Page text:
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Pandora's avatar

Can food poisoning cause swollen hands and feet?

Asked by Pandora (30308points) July 15th, 2018

I have relative on vacation abroad and they think their kid got food poisoning. The kid is okay now but they said it was scary. He had non stop runs and vomiting. He could barely drink water without vomiting. The odd thing is they said he had severely swollen hands and feet. Is that common with food poisoning? Oh, and other family members got the same thing, only not the swollen hands and feet.

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6 Answers

JLeslie's avatar

Hmmm. My guess is that children’s immune systems can do all sorts of things. There is such a thing as reactive arthritis, that I think can cause swelling. It’s found in joints that would seem unrelated to an illness. Like if you have inflammation in the digestive tract you might also get inflammation in the joints of hands and feet. Think about it this way, young children get a fever with a cold, adults don’t. They’re immune system can be very reactive.

I guess also it could have been water retention. If the kidneys were strained? I’m just guessing. Food poising can kill children (God forbid) when adults typically can handle the same poisoning. You might remember a fast food hamburger E. coli outbreak at Jack in the Box that killed several children, but a few hundred people had been stricken with the infection.

Most 24 hour flus and food poisonings that cause vomiting people can’t keep water down for at least the first 6 hours, that’s not uncommon. People torture themselves with trying to force water when they just throw it up within 30 minutes. Dehydration is a risk, but adults can gauge it for themselves. Children it’s more of an issue. In extreme cases the person needs an IV of fluid.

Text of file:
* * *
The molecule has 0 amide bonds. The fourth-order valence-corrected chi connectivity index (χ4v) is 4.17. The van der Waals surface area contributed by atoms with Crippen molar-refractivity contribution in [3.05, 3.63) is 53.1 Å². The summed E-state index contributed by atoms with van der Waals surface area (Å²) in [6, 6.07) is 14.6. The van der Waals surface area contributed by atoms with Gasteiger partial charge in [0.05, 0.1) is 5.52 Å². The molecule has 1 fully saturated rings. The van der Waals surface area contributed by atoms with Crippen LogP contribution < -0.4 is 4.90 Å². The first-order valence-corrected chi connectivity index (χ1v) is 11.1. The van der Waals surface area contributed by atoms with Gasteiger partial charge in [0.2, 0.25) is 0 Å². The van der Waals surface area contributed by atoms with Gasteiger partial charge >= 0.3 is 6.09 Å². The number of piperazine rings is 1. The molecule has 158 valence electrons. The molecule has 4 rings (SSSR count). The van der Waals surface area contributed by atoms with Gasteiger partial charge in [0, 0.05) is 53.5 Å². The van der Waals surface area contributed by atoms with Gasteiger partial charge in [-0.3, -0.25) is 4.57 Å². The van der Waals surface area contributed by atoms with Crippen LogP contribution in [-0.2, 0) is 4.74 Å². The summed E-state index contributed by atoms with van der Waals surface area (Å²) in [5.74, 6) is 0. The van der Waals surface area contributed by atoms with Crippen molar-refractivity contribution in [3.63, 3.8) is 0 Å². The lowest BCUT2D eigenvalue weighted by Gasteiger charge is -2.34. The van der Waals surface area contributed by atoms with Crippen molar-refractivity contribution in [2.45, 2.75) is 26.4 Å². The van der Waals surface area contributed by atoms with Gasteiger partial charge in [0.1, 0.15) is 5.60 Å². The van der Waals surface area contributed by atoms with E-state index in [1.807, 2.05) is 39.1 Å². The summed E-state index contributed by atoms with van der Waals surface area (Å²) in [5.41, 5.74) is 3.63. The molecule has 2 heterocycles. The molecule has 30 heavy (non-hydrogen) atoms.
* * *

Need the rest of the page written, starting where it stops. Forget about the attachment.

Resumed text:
What made them sick? If it’s camplobacter they might need antibiotics. I’m guessing it was more likely salmonella or E. coli Was it chicken? Beef? Salad and veggies? What did everyone eat who was sick?

I’m not a doctor, just putting out there some ideas on the possible cause.

RocketGuy's avatar

Have you taken him to see a doctor yet?

Pandora's avatar

They are still overseas and actually the whole family became violently ill only the kid got it worse. We only spoke a little that day because they called when we were on the way out. The whole family is fine now and recovering but they are still abroad. The country they are visiting still has Cholera but I know they all had their vaccination before they left, so I figure it must be food poisoning. But then again, I don’t know how long is the vaccination good for. I know some vaccines must be taken in advance because it takes a while for your body to build and immune response to it.

christina07's avatar

Yes I’ve seen it before my eyes.

raum's avatar

Older and younger people who get food poisoning are at a higher risk for dehydration. Dehydration can cause water retention and swelling.

But that’s just my guess.
And I’m not a medical professional.

Hope they’re all feeling better soon.

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